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Flood-weary suburb keen to vote for change in Senegal polls
by Staff Writers
Pikine, Senegal (AFP) Feb 14, 2012

Rainwater from above, groundwater from below: Constant flooding in sprawling Pikine, much of which sits on an old swamp, has wearied residents keen to vote for change in February polls.

Just outside Dakar, Pikine is a ticking time-bomb, warns opposition Mayor Aliou Diouck of the massive suburb of crumbling houses where unemployed men sit, waiting in the dry heat, which never seems to soak up the filthy pools of water.

Resident Sarr, about 60 years old, sits on the porch of his home, a small courtyard behind four walls in ruins. A swarm of grubby children play near a cesspool, trash floating in the reeds.

"I voted for (President Abdoulaye) Wade, I was disappointed. Now we are waiting impatiently for change, we turn to God," Sarr told AFP, vowing to vote on February 26.

He lives in Hamdallaye, a section of Pikine constantly battling floods caused by the rising groundwater level which affects some 350,000 people throughout Pikine and Guediawaye, worsening during the rainy season from June to October.

For many the floods symbolise the indifference of the authorities to the poor and the failure of Wade, 85, who is seeking a highly disputed third term after 12 years in power.

"I haven't voted since 2000 but this time I went to register," said Amadou Sow, 42, who describes himself as "without activity."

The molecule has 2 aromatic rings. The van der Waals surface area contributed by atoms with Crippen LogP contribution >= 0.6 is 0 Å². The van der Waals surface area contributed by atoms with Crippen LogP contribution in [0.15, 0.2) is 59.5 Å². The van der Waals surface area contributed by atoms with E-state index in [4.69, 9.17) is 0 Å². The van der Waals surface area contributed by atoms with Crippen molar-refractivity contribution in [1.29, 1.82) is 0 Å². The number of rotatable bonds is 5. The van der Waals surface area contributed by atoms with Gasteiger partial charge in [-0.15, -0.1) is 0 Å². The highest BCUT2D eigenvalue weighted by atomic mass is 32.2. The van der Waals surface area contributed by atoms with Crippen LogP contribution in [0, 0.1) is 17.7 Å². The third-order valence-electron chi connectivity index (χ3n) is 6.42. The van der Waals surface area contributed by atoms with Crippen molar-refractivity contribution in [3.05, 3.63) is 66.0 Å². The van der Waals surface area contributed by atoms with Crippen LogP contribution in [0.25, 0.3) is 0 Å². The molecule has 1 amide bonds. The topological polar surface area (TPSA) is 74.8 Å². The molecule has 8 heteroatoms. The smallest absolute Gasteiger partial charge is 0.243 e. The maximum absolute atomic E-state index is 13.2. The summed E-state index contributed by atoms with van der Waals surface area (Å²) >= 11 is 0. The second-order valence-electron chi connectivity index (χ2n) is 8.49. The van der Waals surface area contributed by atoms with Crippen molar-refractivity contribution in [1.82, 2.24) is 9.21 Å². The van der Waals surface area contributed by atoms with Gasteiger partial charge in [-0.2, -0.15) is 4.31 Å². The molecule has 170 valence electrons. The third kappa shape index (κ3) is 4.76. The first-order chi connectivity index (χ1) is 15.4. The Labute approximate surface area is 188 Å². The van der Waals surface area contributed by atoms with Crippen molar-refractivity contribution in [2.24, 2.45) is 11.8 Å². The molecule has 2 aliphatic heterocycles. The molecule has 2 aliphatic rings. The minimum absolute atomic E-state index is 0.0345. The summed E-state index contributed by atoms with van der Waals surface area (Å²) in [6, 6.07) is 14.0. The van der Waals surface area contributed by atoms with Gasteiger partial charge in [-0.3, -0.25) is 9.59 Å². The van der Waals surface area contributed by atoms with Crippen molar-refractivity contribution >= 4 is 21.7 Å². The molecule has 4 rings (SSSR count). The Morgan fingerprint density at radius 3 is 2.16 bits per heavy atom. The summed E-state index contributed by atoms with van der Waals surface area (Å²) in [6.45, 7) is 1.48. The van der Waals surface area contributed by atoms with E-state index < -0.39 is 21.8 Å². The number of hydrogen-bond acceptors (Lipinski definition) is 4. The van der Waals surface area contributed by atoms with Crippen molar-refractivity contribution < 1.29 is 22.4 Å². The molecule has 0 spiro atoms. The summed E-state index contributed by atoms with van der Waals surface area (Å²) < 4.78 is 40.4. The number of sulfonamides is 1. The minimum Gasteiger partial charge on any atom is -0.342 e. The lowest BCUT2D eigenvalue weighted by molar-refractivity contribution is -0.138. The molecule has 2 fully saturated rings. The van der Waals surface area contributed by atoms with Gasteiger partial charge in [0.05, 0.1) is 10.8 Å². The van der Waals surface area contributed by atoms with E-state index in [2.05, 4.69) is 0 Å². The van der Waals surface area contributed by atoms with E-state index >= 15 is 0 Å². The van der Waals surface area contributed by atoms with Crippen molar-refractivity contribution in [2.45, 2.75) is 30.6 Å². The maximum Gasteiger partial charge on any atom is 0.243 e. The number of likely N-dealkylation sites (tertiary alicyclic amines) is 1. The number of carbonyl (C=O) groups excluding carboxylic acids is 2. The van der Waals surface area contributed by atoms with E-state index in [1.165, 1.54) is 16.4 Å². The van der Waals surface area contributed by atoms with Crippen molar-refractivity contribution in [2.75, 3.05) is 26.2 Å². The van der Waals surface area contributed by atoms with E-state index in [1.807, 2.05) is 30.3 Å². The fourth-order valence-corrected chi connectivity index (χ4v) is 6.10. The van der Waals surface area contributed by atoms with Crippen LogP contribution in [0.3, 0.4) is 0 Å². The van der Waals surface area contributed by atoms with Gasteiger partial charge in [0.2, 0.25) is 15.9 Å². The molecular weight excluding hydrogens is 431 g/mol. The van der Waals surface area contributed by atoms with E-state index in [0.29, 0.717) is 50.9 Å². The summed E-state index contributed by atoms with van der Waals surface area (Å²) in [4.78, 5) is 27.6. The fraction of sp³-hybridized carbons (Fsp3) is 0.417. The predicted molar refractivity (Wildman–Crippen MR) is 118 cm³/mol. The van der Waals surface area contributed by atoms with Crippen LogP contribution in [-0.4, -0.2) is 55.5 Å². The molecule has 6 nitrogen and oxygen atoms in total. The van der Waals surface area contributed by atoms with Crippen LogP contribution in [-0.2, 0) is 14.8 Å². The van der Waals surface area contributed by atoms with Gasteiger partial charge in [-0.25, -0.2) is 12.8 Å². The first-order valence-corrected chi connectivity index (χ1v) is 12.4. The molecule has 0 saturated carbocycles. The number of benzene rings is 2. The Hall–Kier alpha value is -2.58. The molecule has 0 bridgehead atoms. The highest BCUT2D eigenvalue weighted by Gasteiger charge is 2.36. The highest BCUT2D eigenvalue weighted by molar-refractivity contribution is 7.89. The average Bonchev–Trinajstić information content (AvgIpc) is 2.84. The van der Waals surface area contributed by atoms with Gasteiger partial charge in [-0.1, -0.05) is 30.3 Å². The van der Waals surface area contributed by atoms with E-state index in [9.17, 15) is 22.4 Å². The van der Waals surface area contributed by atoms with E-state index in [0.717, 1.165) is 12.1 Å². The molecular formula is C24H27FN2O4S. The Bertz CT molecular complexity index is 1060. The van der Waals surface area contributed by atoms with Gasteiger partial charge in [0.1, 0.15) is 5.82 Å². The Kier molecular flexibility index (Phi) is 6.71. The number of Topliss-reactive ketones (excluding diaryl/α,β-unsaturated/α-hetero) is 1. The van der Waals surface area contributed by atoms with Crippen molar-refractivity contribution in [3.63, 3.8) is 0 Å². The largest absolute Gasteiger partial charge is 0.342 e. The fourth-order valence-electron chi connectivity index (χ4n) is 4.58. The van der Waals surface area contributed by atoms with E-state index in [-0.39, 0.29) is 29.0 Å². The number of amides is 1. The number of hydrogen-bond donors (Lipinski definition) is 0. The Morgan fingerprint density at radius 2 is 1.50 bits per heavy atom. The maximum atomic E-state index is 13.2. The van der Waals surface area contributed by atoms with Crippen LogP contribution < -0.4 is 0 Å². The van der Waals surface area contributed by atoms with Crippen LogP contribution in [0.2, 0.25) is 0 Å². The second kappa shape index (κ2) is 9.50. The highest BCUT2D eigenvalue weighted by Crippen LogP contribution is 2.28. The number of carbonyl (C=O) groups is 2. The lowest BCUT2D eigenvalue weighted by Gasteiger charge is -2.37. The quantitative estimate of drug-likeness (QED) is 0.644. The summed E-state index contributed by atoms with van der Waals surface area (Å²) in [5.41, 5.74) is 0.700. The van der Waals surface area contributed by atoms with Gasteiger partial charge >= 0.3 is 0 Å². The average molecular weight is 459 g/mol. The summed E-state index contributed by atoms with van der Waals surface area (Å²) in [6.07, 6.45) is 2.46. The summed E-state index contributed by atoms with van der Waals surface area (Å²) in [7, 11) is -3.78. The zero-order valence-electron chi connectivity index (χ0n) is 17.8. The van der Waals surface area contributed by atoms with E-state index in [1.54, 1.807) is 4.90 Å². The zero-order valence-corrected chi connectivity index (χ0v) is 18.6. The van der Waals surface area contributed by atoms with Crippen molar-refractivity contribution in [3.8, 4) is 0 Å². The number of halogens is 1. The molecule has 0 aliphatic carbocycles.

"I did everything to get my voter's card and told others to do the same."

Election posters are hard to find in Hamdallaye, where extended families are tightly packed behind faded walls, surviving on a small contribution from each person earned here and there at a stall or in a workshop.

Unemployment is rampant and infrastructure dilapidated or non-existent. Only the power supply has improved considerably in recent months.

"These floods have caused a degradation of habitat and public health problems in already-difficult living conditions," says Mayor Diouck.

With a total of 1.8 million inhabitants "the suburb has become a ticking time-bomb", he says, calling for a "coherent and ambitious rehabilitation plan."

"There has been much talk but little action. The expectations are enormous. The suburb is aware of the stakes of this election, all eyes are fixed on that hope."

Since 2009 local elections, the outskirts of the capital are largely in the hands of the opposition which controls 15 of 21 communes of Pikine and Guediawaye.

Diouck said Wade, who had been opposition leader for 25 years before his election in 2000, had "seduced with his populist speech".

"Here we no longer expect anything from the current government, we are sick of everything," said student Mohamed Sow, 22.

"In 12 years of power they have done nothing, we will simply try the others."

Badar Guei, who is retired, wants Wade to win.

"No one can replace him ... before the opposition was in power and they did nothing," he recalls.

Selling bread on the side of the road, Adama, an elderly woman with a toothless smile, remains hopeful.

"In 2000 Wade promised so much but nothing changed. This time we will also have promises, but we will go and vote for change anyhow."

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